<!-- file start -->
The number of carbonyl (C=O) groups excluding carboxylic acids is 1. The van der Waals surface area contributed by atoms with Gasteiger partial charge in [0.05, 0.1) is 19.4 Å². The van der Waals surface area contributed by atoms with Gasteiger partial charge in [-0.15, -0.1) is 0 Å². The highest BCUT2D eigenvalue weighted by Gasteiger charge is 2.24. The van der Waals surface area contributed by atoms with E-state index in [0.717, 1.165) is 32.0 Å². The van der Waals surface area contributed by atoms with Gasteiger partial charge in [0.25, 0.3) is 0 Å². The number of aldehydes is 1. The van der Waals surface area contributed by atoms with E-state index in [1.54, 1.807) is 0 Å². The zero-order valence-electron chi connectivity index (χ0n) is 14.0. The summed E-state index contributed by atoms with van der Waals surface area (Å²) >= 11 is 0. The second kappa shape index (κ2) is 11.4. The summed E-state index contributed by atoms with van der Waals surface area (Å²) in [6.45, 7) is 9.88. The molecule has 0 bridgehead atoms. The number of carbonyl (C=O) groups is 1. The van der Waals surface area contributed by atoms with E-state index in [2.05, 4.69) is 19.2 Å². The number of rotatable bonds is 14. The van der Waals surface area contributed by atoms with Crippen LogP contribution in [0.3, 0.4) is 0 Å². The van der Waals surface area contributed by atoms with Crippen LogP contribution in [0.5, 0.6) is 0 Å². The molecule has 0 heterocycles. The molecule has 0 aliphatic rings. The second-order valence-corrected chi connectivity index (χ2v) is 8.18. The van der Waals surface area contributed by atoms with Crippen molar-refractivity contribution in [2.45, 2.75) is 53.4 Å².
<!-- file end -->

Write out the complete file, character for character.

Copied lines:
The number of carbonyl (C=O) groups excluding carboxylic acids is 1. The van der Waals surface area contributed by atoms with Gasteiger partial charge in [0.05, 0.1) is 19.4 Å². The van der Waals surface area contributed by atoms with Gasteiger partial charge in [-0.15, -0.1) is 0 Å². The highest BCUT2D eigenvalue weighted by Gasteiger charge is 2.24. The van der Waals surface area contributed by atoms with E-state index in [0.717, 1.165) is 32.0 Å². The van der Waals surface area contributed by atoms with Gasteiger partial charge in [0.25, 0.3) is 0 Å². The number of aldehydes is 1. The van der Waals surface area contributed by atoms with E-state index in [1.54, 1.807) is 0 Å². The zero-order valence-electron chi connectivity index (χ0n) is 14.0. The summed E-state index contributed by atoms with van der Waals surface area (Å²) >= 11 is 0. The second kappa shape index (κ2) is 11.4. The summed E-state index contributed by atoms with van der Waals surface area (Å²) in [6.45, 7) is 9.88. The molecule has 0 bridgehead atoms. The number of carbonyl (C=O) groups is 1. The van der Waals surface area contributed by atoms with E-state index in [2.05, 4.69) is 19.2 Å². The number of rotatable bonds is 14. The van der Waals surface area contributed by atoms with Crippen LogP contribution in [0.3, 0.4) is 0 Å². The van der Waals surface area contributed by atoms with Crippen LogP contribution in [0.5, 0.6) is 0 Å². The molecule has 0 heterocycles. The molecule has 0 aliphatic rings. The second-order valence-corrected chi connectivity index (χ2v) is 8.18. The van der Waals surface area contributed by atoms with Crippen molar-refractivity contribution in [2.45, 2.75) is 53.4 Å².